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Kate Tuttle

Writer & Critic

Kate Tuttle

Writing on books and authors, race and politics, family and childhood.

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The NBCC President on In Cold Blood, White Male Critics, and Reasoned Criticism vs. Promotion

Welcome to Secrets of the Book Critics, a new feature in which books journalists from around the US share their thoughts on beloved classics, overlooked recents gems, misconceptions about the industry, and the changing nature of literary criticism in the age of social media. Each week we’ll spotlight a critic from a different part of the country, bringing you behind the curtain of publications both national and regional, large and small.
LitHub Link to Story
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Salman Rushdie on the opulent realism of his new novel, 'The Golden House'

“I’m on the Technicolor end,” said Salman Rushdie. He was talking about the kind of realism you’ll find in “The Golden House,” his new novel. “If realism goes from Raymond Carver to James Joyce,” he explained, “It’s realism, but it’s kind of amped up, boosted.”. Interviewed in the Manhattan office of his longtime agent, Andrew Wylie, Rushdie was jovial and charming, a voluble conversationalist not only about the art of fiction but also on topics as diverse as the politics of place names and the different ways to grip the paddle when playing ping-pong.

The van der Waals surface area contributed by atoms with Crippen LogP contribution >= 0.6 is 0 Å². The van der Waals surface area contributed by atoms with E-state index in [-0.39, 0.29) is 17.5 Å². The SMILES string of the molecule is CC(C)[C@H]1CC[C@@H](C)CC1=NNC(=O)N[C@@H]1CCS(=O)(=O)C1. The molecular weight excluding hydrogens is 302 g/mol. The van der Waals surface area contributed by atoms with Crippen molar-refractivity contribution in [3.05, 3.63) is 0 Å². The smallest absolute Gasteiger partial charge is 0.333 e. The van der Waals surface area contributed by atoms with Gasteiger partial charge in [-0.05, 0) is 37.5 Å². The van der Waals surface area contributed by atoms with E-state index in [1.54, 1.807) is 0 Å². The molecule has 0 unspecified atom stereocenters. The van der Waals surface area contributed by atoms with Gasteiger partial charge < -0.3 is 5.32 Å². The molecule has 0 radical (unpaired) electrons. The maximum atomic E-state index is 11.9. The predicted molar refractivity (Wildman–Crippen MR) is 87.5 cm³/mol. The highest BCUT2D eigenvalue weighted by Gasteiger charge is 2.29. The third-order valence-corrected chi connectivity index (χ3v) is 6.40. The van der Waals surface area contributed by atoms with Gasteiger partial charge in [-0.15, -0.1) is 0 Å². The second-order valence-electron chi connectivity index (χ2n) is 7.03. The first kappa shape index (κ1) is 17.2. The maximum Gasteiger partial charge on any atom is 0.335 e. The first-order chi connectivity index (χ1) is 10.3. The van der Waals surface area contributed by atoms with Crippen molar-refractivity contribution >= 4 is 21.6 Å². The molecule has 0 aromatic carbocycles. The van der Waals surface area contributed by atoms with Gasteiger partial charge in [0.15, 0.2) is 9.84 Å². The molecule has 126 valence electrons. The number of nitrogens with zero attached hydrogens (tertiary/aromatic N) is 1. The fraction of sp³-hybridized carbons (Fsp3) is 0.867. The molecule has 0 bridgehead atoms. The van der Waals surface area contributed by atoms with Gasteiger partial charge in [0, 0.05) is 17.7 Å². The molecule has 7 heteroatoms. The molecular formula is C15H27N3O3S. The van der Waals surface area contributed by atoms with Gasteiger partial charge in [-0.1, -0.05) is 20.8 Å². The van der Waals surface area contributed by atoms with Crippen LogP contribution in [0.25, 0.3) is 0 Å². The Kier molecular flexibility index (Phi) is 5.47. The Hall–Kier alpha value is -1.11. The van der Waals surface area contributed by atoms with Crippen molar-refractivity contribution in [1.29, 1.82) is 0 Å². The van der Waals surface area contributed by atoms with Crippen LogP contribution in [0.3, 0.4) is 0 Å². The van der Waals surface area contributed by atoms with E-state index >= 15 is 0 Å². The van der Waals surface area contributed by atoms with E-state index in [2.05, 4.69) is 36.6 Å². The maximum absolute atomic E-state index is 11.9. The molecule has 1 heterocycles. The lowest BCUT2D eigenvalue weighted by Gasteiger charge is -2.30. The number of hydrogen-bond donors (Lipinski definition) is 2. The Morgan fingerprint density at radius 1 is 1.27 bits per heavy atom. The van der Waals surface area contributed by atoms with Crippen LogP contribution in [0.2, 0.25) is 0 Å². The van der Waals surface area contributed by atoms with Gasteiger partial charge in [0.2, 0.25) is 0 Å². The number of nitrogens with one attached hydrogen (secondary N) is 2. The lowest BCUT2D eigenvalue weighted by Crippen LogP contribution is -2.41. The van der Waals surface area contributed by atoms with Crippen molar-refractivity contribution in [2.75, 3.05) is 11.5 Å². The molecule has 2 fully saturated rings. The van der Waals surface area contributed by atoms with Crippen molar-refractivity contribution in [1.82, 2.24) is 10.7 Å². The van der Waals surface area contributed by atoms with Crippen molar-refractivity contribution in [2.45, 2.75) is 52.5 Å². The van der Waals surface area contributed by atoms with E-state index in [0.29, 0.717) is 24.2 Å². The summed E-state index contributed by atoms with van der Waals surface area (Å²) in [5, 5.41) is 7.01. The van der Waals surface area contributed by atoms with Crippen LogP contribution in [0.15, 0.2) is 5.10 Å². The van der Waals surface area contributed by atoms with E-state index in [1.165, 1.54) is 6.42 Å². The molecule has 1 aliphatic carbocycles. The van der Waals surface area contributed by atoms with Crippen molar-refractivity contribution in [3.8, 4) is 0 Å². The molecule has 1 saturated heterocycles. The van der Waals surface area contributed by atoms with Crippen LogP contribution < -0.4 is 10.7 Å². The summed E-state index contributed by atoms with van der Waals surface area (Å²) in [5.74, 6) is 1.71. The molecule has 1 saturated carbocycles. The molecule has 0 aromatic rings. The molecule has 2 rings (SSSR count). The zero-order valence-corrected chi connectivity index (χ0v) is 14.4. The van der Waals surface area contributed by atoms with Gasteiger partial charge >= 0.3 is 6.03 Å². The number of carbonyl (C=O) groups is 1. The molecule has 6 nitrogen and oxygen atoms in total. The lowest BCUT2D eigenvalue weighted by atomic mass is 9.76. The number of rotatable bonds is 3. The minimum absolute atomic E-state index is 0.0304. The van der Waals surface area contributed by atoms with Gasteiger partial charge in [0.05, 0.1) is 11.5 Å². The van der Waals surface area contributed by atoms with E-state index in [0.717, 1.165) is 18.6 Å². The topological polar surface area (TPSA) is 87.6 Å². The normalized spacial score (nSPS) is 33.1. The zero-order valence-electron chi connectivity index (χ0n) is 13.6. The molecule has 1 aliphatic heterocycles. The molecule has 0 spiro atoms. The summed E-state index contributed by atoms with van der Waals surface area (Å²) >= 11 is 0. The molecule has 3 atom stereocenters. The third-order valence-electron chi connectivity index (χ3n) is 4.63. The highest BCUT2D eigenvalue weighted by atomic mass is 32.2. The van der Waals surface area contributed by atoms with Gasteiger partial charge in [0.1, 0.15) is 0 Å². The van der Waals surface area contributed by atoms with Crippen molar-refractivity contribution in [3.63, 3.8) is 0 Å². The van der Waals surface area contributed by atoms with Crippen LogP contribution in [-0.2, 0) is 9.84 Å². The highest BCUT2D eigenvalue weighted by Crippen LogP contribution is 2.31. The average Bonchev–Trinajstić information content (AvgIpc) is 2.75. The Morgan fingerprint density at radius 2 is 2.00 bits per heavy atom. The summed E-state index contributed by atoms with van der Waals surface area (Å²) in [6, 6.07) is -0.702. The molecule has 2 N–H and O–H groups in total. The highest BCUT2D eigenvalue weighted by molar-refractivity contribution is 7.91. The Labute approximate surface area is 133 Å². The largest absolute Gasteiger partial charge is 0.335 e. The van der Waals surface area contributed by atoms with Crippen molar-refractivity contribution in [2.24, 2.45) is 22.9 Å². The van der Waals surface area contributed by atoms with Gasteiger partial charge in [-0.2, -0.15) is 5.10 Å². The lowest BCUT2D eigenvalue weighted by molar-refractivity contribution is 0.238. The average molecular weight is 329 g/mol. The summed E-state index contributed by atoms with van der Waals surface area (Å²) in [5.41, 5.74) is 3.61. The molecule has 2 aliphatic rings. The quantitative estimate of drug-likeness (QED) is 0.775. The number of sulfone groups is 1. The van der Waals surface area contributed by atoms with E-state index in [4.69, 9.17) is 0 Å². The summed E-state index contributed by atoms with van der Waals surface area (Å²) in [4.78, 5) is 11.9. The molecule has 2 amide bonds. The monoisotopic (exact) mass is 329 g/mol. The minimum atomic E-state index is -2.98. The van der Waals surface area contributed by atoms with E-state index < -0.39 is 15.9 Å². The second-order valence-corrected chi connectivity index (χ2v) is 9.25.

Los Angeles Times Link to Story
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Tom Perrotta on Sex, the Suburbs, and his new MILF

When Tom Perrotta and his wife, Mary Granfield, sent their second child off to college two years ago, they found themselves navigating a brand new life stage. “Parenting becomes this career,” he says. “You’re in the thick of it, and then suddenly it’s – not quite over, but it doesn’t take up a huge amount of space anymore, and there’s a sense of reassessment of one’s adult life.”.
Los Angeles Times Link to Story
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For Rob Sheffield, the Beatles Are a Love Story

Growing up in Milton, Rob Sheffield spent a lot of time in the town’s public library, sitting in a chair with big headphones over his ears, listening to every Beatles record he could find. Introduced to the band by his older sisters, Sheffield was a fan from an early age. In “Dreaming the Beatles: The Love Story of One Band and the Whole World,” Sheffield’s fifth book, he writes about what he calls “the world’s most passionately beloved band,” one whose music remapped popular culture and whose legacy somehow seems eternal.
The Boston Globe Link to Story
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Skiffle strikes a chord with author Billy Bragg

Best known as a musician with a notably political bent, Billy Bragg is also a talented writer. In 2007 he published “The Progressive Patriot: A Search for Belonging,” in 2016 “A Lover Sings: Selected Lyrics,’’ and now comes “Roots, Radicals, and Rockers: How Skiffle Changed the World,” a deeply researched yet lively look at the musical craze that hit England in the mid-1950s.
The Boston Globe Link to Story
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Svetlana Alexievich’s ‘The Unwomanly Face of War’

They answered the call of patriotism. Some still in high school and some even younger, they begged at recruitment offices for a chance to join the fight.
Newsday Link to Story